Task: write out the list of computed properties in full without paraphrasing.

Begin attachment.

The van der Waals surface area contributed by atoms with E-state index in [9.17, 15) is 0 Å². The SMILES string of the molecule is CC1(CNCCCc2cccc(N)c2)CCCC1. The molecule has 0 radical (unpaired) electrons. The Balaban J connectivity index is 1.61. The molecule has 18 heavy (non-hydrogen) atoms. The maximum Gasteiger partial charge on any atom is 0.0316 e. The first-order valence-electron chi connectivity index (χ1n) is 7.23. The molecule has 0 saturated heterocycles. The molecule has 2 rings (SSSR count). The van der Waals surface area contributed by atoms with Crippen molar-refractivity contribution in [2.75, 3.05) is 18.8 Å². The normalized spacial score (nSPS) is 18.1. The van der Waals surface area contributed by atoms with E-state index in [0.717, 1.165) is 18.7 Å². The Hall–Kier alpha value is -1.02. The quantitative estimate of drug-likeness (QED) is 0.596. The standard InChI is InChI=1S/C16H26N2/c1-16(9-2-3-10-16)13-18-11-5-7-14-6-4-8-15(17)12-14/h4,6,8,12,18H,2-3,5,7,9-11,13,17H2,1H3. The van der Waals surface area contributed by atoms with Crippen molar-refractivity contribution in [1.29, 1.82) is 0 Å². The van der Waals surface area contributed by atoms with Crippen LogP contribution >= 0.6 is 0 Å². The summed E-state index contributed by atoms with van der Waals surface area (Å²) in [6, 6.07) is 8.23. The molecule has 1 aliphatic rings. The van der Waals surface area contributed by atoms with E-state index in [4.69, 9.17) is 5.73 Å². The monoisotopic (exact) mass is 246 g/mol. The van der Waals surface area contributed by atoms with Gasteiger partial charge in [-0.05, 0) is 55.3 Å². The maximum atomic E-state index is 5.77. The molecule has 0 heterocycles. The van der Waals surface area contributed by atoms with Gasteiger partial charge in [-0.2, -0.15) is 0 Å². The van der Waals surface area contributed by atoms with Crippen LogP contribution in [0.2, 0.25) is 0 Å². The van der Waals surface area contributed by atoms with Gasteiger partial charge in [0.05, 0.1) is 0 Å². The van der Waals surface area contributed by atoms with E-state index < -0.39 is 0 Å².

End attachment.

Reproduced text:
The van der Waals surface area contributed by atoms with E-state index in [9.17, 15) is 0 Å². The SMILES string of the molecule is CC1(CNCCCc2cccc(N)c2)CCCC1. The molecule has 0 radical (unpaired) electrons. The Balaban J connectivity index is 1.61. The molecule has 18 heavy (non-hydrogen) atoms. The maximum Gasteiger partial charge on any atom is 0.0316 e. The first-order valence-electron chi connectivity index (χ1n) is 7.23. The molecule has 0 saturated heterocycles. The molecule has 2 rings (SSSR count). The van der Waals surface area contributed by atoms with Crippen molar-refractivity contribution in [2.75, 3.05) is 18.8 Å². The normalized spacial score (nSPS) is 18.1. The van der Waals surface area contributed by atoms with E-state index in [0.717, 1.165) is 18.7 Å². The Hall–Kier alpha value is -1.02. The quantitative estimate of drug-likeness (QED) is 0.596. The standard InChI is InChI=1S/C16H26N2/c1-16(9-2-3-10-16)13-18-11-5-7-14-6-4-8-15(17)12-14/h4,6,8,12,18H,2-3,5,7,9-11,13,17H2,1H3. The van der Waals surface area contributed by atoms with Crippen molar-refractivity contribution in [1.29, 1.82) is 0 Å². The van der Waals surface area contributed by atoms with Crippen LogP contribution >= 0.6 is 0 Å². The summed E-state index contributed by atoms with van der Waals surface area (Å²) in [6, 6.07) is 8.23. The molecule has 1 aliphatic rings. The van der Waals surface area contributed by atoms with E-state index in [4.69, 9.17) is 5.73 Å². The monoisotopic (exact) mass is 246 g/mol. The van der Waals surface area contributed by atoms with Gasteiger partial charge in [-0.05, 0) is 55.3 Å². The maximum atomic E-state index is 5.77. The molecule has 0 heterocycles. The van der Waals surface area contributed by atoms with Gasteiger partial charge in [-0.2, -0.15) is 0 Å². The van der Waals surface area contributed by atoms with Crippen LogP contribution in [0.2, 0.25) is 0 Å². The van der Waals surface area contributed by atoms with Gasteiger partial charge in [0.05, 0.1) is 0 Å². The van der Waals surface area contributed by atoms with E-state index < -0.39 is 0 Å².